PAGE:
The object of the amendment was to make salary which was due but not paid taxable equally with salary actually paid. The Assistant Commissioner has recognised that salary which is due but not paid is liable to be assessed, but he has construed the amended section as limited ot unpaid salary due in respect of the previous or accounting year.

The Commissioner states that he accepts this construction of the word 'due' in section 7 (1), but he goes on to observe that 'under that section a person is chargeable not only in respect of salary due (whether paid or not) but also in respect of salary paid during the year.' He says 'where arrears of salary paid have been assessed on the due basis in the past they would not be liable to tax again, but where they have not been assessed on that basis they are obviously liable to assessment subject to the relief permissible under Section 60 (2) ', and he states that in his opinion the commission due to the deceased for preceding years, which was paid to his administratrix after his death and which was not assessed in the past was salary of the deceased within the meaning of Section 7 (1).

After consideration I am of opinion that the Assistant Commissioner and the Commissioner are not right in limiting the word 'due' to salary due in respect of the accounting year. That construction appears to me to insert into the section words which are not there and which the Legislature if it had seen fit could have inserted, and thereby made its meaning clear. In my opinion the fact that the salary has been since paid to the legal representative is not really a material circumstance, and that even if it were still unpaid it would nevertheless be taxable although earned by services to the employer in years previous to the year of assessment.

It may be that I am wrong in this view and that the argument by which the Commissioner has been led to come to the opinion he has formed are the correct ones. Be that as it may I arrive at the same result as he does, namely, that the sum of Rs. 18,184 was rightly included in the assessment.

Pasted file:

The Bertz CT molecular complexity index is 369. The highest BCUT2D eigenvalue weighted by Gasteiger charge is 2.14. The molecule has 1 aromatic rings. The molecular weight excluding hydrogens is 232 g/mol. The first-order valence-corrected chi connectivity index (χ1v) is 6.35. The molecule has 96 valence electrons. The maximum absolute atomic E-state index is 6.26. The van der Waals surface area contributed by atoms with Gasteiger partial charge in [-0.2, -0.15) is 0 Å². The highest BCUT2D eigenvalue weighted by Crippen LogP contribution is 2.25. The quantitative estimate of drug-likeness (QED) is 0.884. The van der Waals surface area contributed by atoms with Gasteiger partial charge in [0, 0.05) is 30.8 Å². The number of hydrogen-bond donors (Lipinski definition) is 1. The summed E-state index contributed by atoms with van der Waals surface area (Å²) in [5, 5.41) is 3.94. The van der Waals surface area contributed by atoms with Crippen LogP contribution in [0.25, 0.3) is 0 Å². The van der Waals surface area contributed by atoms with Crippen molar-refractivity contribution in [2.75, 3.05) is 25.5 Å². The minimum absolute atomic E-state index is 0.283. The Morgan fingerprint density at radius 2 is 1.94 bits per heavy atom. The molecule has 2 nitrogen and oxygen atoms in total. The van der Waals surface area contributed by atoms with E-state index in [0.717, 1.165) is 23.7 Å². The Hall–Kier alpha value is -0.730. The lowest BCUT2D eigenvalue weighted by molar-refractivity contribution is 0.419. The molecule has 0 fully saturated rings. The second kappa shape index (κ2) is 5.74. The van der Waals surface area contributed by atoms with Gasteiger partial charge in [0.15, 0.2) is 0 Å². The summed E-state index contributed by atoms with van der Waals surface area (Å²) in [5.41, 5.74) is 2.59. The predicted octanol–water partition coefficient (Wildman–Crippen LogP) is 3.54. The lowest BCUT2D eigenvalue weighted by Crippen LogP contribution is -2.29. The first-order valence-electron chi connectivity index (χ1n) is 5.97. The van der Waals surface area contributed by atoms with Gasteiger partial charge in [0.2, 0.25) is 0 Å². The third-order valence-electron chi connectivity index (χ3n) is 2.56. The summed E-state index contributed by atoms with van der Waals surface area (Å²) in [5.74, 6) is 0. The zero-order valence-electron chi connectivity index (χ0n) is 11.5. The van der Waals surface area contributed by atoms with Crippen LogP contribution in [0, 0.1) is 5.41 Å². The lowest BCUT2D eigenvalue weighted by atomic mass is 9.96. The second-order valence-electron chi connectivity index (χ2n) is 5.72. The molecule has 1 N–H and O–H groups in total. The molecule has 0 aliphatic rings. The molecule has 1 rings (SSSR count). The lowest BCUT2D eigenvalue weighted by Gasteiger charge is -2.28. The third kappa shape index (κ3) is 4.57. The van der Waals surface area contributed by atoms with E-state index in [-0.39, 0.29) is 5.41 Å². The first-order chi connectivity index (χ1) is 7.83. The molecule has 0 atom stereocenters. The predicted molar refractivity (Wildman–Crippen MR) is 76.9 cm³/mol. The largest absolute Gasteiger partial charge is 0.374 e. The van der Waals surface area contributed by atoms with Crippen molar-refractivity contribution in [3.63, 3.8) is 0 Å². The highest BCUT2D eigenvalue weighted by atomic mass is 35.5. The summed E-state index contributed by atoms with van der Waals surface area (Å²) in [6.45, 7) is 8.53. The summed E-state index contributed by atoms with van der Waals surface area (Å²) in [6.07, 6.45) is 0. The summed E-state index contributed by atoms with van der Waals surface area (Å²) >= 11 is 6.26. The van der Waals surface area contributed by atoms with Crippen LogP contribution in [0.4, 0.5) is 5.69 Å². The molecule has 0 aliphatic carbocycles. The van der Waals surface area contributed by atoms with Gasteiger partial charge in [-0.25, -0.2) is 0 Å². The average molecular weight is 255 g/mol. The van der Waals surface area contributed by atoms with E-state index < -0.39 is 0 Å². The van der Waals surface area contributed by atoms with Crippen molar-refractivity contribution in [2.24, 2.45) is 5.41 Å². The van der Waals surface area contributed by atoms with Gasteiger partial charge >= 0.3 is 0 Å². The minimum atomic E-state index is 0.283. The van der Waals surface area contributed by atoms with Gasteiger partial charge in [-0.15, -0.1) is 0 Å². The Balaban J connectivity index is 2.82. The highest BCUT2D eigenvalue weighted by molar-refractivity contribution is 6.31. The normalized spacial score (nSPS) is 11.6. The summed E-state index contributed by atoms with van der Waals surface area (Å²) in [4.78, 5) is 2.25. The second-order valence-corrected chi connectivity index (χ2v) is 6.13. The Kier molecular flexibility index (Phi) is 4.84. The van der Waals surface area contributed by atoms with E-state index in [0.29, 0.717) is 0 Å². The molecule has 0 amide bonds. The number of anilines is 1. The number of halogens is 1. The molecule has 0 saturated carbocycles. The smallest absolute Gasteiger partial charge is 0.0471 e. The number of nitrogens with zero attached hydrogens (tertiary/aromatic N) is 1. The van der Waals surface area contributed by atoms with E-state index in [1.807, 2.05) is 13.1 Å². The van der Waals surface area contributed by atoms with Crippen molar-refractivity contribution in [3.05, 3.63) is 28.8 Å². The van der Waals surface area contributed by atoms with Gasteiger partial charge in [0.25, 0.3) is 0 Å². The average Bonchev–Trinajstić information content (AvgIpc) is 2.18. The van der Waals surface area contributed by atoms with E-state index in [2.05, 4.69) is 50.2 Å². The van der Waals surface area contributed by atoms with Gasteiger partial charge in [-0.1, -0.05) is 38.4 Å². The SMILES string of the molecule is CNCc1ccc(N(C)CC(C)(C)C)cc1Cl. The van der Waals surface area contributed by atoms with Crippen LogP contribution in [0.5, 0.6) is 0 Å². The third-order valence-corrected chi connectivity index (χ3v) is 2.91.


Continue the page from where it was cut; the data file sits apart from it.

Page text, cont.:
The learned Advocate for the assessee attaches some importance to the proviso to Section 7 (1) which states-

'Provided further that where tax is deductible at the source under Section 18, the assessee shall not be called upon to pay the tax himself unless he has received the salary without such deduction'.

If I am right in thinking that the tax was payable by the assessee at the date of his death, obviously Section 18 has no application because under that section the application to deduct only arise at the time of payment and, therefore, before the arrears of salary were paid there was no tax deductible in respect of them. On the other hand, if the Commissioners reasoning is right, the answer is that the proviso does not come into operation because the assessee has in fact received the salary without the deduction contemplated by Section 18.

The case is a somewhat hard one, because during the year 1938-39 a certain property which had formed part of the deceaseds estate resulted in a loss of Rs. 12,932. The Income-tax Officer has only allowed a setoff proportionate to the period of the year prior to the death of the deceased, that is to say, a sum of Rs. 1,509 and the learned Advocate for the assessee points out that it seems somewhat harsh that the estate should be called upon to pay tax in respect of money received in June, August, and November, 1938 while the loss to the estate n respect of the landed property should be limited to the month of April and half the month of May. The answer is, on the construction that I have given to Section 7 (1) of the Act, that this result is inevitable.

In consequence of the conclusion at which I have arrived the answer to the question propounded by the Commissioner is in the affirmative.

No order is made as to costs.

DERBYSHIRE, C. J.-I agree that the question asked by the Commissioner should be answered in the affirmative.

Put very shortly, my view are these. By virtue of Section 7 of the Act, the earnings of the deceased, which remained undrawn down to the time of his death, remained salary at all material times. It was salary at the date of his death. His widow-the assessee-was only entitled to claim it as the legal representative of the deceased and it was paid to her as salary due to the deceased.

By reason of Section 24-B (2), the Income-tax Officer was entitled to assess the total income of the deceased person as if the legal representative were the assessee. The legal representative in this case-the assessee-has received the salary due to her husband without any previous deduction to tax. In my opinion she is, by reason of Section 24 (B), liable to pay the tax which would have been paid by the deceased on that salary if he had not died.

Reference answered accordingly.